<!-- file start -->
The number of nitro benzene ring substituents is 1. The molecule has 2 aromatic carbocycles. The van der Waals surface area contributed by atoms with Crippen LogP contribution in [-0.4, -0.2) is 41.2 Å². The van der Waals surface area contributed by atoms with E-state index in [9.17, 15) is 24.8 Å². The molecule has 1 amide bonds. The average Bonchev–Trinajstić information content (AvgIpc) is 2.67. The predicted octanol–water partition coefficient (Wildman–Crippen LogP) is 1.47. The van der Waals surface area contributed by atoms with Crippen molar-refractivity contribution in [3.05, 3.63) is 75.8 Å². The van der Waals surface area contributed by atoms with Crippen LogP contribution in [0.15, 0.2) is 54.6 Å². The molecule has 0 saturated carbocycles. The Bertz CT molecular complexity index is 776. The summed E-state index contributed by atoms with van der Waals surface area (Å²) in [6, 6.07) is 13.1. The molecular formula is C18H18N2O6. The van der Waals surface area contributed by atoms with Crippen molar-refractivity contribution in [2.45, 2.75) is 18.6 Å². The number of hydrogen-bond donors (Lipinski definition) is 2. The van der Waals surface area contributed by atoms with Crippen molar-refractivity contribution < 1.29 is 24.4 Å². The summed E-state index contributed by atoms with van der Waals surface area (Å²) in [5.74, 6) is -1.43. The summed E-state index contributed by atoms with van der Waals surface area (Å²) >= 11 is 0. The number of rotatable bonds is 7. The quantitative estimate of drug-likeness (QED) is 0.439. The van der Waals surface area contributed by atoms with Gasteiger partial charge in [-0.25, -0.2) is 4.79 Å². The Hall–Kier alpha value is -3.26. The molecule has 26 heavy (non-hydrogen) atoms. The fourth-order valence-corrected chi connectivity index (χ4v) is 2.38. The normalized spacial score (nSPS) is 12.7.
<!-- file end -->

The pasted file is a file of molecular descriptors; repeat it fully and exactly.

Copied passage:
The number of nitro benzene ring substituents is 1. The molecule has 2 aromatic carbocycles. The van der Waals surface area contributed by atoms with Crippen LogP contribution in [-0.4, -0.2) is 41.2 Å². The van der Waals surface area contributed by atoms with E-state index in [9.17, 15) is 24.8 Å². The molecule has 1 amide bonds. The average Bonchev–Trinajstić information content (AvgIpc) is 2.67. The predicted octanol–water partition coefficient (Wildman–Crippen LogP) is 1.47. The van der Waals surface area contributed by atoms with Crippen molar-refractivity contribution in [3.05, 3.63) is 75.8 Å². The van der Waals surface area contributed by atoms with Crippen LogP contribution in [0.15, 0.2) is 54.6 Å². The molecule has 0 saturated carbocycles. The Bertz CT molecular complexity index is 776. The summed E-state index contributed by atoms with van der Waals surface area (Å²) in [6, 6.07) is 13.1. The molecular formula is C18H18N2O6. The van der Waals surface area contributed by atoms with Crippen molar-refractivity contribution in [2.45, 2.75) is 18.6 Å². The number of hydrogen-bond donors (Lipinski definition) is 2. The van der Waals surface area contributed by atoms with Crippen molar-refractivity contribution < 1.29 is 24.4 Å². The summed E-state index contributed by atoms with van der Waals surface area (Å²) in [5.74, 6) is -1.43. The summed E-state index contributed by atoms with van der Waals surface area (Å²) >= 11 is 0. The number of rotatable bonds is 7. The quantitative estimate of drug-likeness (QED) is 0.439. The van der Waals surface area contributed by atoms with Gasteiger partial charge in [-0.25, -0.2) is 4.79 Å². The Hall–Kier alpha value is -3.26. The molecule has 26 heavy (non-hydrogen) atoms. The fourth-order valence-corrected chi connectivity index (χ4v) is 2.38. The normalized spacial score (nSPS) is 12.7.